South Africa should brace itself for severe weather conditions from tomorrow as an intense cyclone reaches the country’s shores.
Tropical storm Dineo which is expected to reach a cyclone stage starting in Mozambique has been predicted to reach South Africa by tomorrow.
The storm moved from being an expected tropical disturbance on Monday to a moderate tropical storm and now the weather service has warned of a much more severe blow.
Senior forecaster Ezekiel Sebego said: “Tropical storm Dineo which is now expected to reach tropical cyclone stage winds of up to 118-165km/h early today. Further intensification is expected and the storm will reach the intense tropical cyclone winds of up to 166-212 km/h around midday today, before making landfall at midnight near Inhambane in southern Mozambique.
“South Africa will only start to experience the rain from this tropical system tomorrow over the Lowveld, spreading westwards by Friday.”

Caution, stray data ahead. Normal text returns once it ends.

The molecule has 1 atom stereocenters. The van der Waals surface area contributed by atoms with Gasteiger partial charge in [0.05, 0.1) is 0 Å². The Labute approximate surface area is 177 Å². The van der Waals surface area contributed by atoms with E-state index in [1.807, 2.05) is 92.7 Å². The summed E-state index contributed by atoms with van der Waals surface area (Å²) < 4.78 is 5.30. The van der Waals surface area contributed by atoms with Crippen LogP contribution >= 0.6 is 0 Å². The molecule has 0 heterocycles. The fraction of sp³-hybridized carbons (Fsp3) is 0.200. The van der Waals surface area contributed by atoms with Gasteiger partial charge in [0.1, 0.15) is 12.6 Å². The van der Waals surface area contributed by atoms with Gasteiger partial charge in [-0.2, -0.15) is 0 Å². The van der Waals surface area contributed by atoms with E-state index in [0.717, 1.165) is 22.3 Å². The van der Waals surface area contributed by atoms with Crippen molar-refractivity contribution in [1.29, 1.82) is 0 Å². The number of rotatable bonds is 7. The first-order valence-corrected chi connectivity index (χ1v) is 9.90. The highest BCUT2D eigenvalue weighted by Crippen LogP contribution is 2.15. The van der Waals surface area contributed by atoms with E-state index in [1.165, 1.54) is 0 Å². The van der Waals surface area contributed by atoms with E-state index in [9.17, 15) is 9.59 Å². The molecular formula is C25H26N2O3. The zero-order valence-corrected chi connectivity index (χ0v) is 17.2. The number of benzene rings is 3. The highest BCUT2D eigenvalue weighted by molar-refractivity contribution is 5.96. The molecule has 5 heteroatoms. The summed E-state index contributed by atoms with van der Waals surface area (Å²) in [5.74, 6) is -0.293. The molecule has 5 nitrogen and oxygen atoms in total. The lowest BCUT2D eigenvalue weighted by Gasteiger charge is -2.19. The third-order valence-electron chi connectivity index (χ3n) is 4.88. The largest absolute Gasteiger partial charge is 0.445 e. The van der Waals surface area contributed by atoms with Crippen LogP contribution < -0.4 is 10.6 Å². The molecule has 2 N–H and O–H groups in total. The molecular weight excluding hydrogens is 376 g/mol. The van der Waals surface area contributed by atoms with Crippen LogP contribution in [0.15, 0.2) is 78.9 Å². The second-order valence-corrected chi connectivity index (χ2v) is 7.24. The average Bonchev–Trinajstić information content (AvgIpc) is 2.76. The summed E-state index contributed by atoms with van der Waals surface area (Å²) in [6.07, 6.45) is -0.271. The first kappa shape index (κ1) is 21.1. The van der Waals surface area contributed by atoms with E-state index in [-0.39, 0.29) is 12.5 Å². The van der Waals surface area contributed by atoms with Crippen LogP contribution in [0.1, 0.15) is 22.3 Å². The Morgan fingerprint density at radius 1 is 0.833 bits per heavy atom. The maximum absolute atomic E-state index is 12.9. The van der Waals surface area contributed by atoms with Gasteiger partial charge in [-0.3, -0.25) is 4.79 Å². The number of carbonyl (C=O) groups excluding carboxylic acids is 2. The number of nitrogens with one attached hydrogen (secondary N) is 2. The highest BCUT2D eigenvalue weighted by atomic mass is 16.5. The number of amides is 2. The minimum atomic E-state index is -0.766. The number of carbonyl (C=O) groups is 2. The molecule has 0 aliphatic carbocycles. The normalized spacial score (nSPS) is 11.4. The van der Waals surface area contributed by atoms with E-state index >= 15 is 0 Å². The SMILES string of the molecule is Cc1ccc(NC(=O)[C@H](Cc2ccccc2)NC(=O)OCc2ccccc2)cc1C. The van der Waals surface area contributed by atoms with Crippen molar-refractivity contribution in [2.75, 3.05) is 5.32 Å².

The tropical cyclone will be associated with extremely powerful, destructive winds and marked storm surges along the coast. Heavy rains started in parts of Mpumalanga and KwaZulu-Natal since yesterday. These provinces and Limpopo are set to suffer the worst effects of the tropical storm. Tomorrow and Friday, the north-eastern parts of South Africa, including parts of the Kruger National Park, may experience heavy rain and localised flooding.
“While there is much uncertainty regarding the location and timing of the storm’s impact within South Africa, the most likely areas to be affected include the Ehlanzeni district, including the Kruger National Park in Mpumalanga and Mopani and Vhembe districts in Limpopo before spreading to other districts in Limpopo.
“It is also useful to keep in mind that all landfall tropical systems inevitably begin a rapid process of weakening and decay once they are over land and deprived of the energy provided by warm ocean water. It can therefore be anticipated that while much rainfall can be expected for southern Mozambique and parts of South Africa later in the week, the system itself will, in all probability, dissipate within 36 to 48 hours of moving inland.” Sebego said.
The storm’s name was assigned according to a predefined alphabetical list for the 2016-17 tropical storm season in the southwest Indian Ocean.